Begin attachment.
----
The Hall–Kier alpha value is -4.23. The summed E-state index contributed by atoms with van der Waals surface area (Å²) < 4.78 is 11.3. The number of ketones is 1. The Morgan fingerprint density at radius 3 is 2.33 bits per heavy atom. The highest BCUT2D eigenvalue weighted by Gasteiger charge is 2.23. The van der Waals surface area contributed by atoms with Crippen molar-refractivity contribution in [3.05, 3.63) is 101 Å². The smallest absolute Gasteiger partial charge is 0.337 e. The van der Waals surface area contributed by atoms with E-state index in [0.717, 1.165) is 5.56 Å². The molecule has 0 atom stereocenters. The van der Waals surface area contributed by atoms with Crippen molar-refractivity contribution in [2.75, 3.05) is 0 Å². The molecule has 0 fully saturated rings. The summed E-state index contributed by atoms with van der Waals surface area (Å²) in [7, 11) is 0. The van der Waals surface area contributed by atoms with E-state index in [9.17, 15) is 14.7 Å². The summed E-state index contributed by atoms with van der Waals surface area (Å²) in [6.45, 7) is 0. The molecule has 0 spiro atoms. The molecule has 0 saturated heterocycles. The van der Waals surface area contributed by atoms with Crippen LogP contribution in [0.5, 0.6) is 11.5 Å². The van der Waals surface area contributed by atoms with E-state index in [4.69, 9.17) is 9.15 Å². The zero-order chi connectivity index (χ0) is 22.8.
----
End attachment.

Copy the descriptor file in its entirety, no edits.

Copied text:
The Hall–Kier alpha value is -4.23. The summed E-state index contributed by atoms with van der Waals surface area (Å²) < 4.78 is 11.3. The number of ketones is 1. The Morgan fingerprint density at radius 3 is 2.33 bits per heavy atom. The highest BCUT2D eigenvalue weighted by Gasteiger charge is 2.23. The van der Waals surface area contributed by atoms with Crippen molar-refractivity contribution in [3.05, 3.63) is 101 Å². The smallest absolute Gasteiger partial charge is 0.337 e. The van der Waals surface area contributed by atoms with E-state index in [0.717, 1.165) is 5.56 Å². The molecule has 0 atom stereocenters. The van der Waals surface area contributed by atoms with Crippen molar-refractivity contribution in [2.75, 3.05) is 0 Å². The molecule has 0 fully saturated rings. The summed E-state index contributed by atoms with van der Waals surface area (Å²) in [7, 11) is 0. The van der Waals surface area contributed by atoms with E-state index in [9.17, 15) is 14.7 Å². The summed E-state index contributed by atoms with van der Waals surface area (Å²) in [6.45, 7) is 0. The molecule has 0 spiro atoms. The molecule has 0 saturated heterocycles. The van der Waals surface area contributed by atoms with Crippen LogP contribution in [0.5, 0.6) is 11.5 Å². The van der Waals surface area contributed by atoms with E-state index in [4.69, 9.17) is 9.15 Å². The zero-order chi connectivity index (χ0) is 22.8.